Hey! Shut your priest hole!
Here is a round-up of my current non-fiction books.
I have just finished Antonia Fraser’s The Gunpowder Plot, and can highly recommend it. She’s nothing if not thorough, without being dry or too wordy. I think many of us have felt sorry for the plotters over the years, even though as the book points out, many innocent people would have died, and Robert Catesby, the instigator and leader of it all, wasn’t the most balanced of chaps. But still, lots of innocent people, such as the plotters’ spouses, servants, acquaintances also found themselves punished, and it was an attempted assassination. As Sideshow Bob once said in the Simpsons regarding his attempted murder conviction, I am presently incarcerated, imprisoned for a crime I did not even commit. “Attempted murder,” now honestly, did they ever give anyone a Nobel prize for “attempted chemistry?”
The book is a lot about the Catholic/Protestant division, and features a nice amount about priest holes, one of my favourite things. Nicholas Owen (later canonised) also known as ‘Little John’ due to his small stature, was a genius at tucking people away, and his holes featured feeding tubes, and even fold-out altars. Personally, I’d choose a fold-out toilets over an altar, but there we are. He did manage waste pipes in some, but when Father Garnet, a friend of the plotters eventually gave himself up, it was because him and the priest he was hiding with could no longer sit in their own filth. They had liquids and solids coming in, and not going out. I’m surprised the searchers didn’t smell them out. Before Father Garnet was discovered, Nicholas Own, hiding nearby came out of his hole to try and take the heat off of Father Garnet. The hole he had fled into had no food, so all he and a companion had was half an apple and some marmalade they grabbed on the way in, so their bellies also probably helped drive them out, but at least it would have smelled better in there. Nicholas Owen died under torture. He had been hung from manacles, and a metal plate strapped to his abdomen to hold his hernia in. Later he was racked, and his hernia burst out and was cut open by the plate. He had been tortured on a previous occasion,too, leaving him with a permanently crippled leg, but he never gave up the locations of his secret hiding places, hence the saint thing.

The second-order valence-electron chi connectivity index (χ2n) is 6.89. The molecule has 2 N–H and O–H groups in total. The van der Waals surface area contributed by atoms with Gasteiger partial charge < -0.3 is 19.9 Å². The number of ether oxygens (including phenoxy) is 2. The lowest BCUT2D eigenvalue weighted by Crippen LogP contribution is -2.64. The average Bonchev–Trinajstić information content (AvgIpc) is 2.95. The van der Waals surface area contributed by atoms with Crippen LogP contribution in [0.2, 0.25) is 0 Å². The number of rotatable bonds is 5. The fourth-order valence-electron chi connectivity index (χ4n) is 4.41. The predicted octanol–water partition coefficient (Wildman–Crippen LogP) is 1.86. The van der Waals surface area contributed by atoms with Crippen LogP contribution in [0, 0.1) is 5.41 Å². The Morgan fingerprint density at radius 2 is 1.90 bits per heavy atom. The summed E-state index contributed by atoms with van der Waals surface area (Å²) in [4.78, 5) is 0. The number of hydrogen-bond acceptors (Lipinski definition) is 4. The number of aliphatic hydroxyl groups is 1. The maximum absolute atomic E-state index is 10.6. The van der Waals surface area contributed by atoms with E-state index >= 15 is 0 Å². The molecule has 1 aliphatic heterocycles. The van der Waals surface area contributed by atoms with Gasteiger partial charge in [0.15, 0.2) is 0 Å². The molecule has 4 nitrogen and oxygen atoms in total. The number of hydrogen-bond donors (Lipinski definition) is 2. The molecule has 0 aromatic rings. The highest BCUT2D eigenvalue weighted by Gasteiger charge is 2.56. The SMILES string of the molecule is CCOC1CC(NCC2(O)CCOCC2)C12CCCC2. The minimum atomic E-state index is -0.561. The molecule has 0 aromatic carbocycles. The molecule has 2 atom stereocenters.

I have just started Benedict Gummer’s The scourging Angel, as I think the plague is awesome (to read about, not have). And I mean awesome in the more old-fashioned sense, we can’t imagine what it would be like to watch so many people around us die, what it would be to feel our glands swollen, our tongues turn black, and know we were most likely going to be dead within a few days. In Jarrow, eight out of ten people died. Imagine that, as many cats whose owners expressed a preference that they prefer Whiskers, died. And speaking of cats, most of them were killed, suspected of carrying the disease. It must have been an utterly bleak to be alive.
And next up will be Dan Jones’ The Plantagenets. I’m fond of the name (if I ever change my name by deed poll to something fun, Plantagenet is up there) and the royal family. Ahh, royals were proper royals in those days! All of the old royal houses are more interesting than this one. They won the crown on the battle field, had cool nicknames like pro wrestlers, such as Longshanks, the Bastard, the Confessor, the Conquerer. And there was a King in Hungary known as Coloman the Bookish (yay!) and in Bulgaria King Ivailo the Cabbage (ha!)
And to close, I like to think if those legendary (but often unattractive) royals of yore can see us now, they’d be chuffed at who plays them on film.